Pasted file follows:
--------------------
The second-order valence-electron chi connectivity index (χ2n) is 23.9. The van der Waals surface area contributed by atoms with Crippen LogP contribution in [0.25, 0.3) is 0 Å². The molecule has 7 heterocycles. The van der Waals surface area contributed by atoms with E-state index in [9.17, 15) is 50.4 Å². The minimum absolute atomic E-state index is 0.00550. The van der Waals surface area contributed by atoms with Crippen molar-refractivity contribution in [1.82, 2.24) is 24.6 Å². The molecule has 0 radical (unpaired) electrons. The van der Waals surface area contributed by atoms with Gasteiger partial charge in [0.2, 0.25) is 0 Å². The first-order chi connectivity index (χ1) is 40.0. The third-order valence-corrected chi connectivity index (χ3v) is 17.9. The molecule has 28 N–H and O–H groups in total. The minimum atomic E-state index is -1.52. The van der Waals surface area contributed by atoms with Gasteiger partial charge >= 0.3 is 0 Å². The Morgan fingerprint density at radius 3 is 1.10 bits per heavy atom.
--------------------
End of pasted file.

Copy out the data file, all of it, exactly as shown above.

The second-order valence-electron chi connectivity index (χ2n) is 23.9. The van der Waals surface area contributed by atoms with Crippen LogP contribution in [0.25, 0.3) is 0 Å². The molecule has 7 heterocycles. The van der Waals surface area contributed by atoms with E-state index in [9.17, 15) is 50.4 Å². The minimum absolute atomic E-state index is 0.00550. The van der Waals surface area contributed by atoms with Crippen molar-refractivity contribution in [1.82, 2.24) is 24.6 Å². The molecule has 0 radical (unpaired) electrons. The van der Waals surface area contributed by atoms with Gasteiger partial charge in [0.2, 0.25) is 0 Å². The first-order chi connectivity index (χ1) is 40.0. The third-order valence-corrected chi connectivity index (χ3v) is 17.9. The molecule has 28 N–H and O–H groups in total. The minimum atomic E-state index is -1.52. The van der Waals surface area contributed by atoms with Gasteiger partial charge >= 0.3 is 0 Å². The Morgan fingerprint density at radius 3 is 1.10 bits per heavy atom.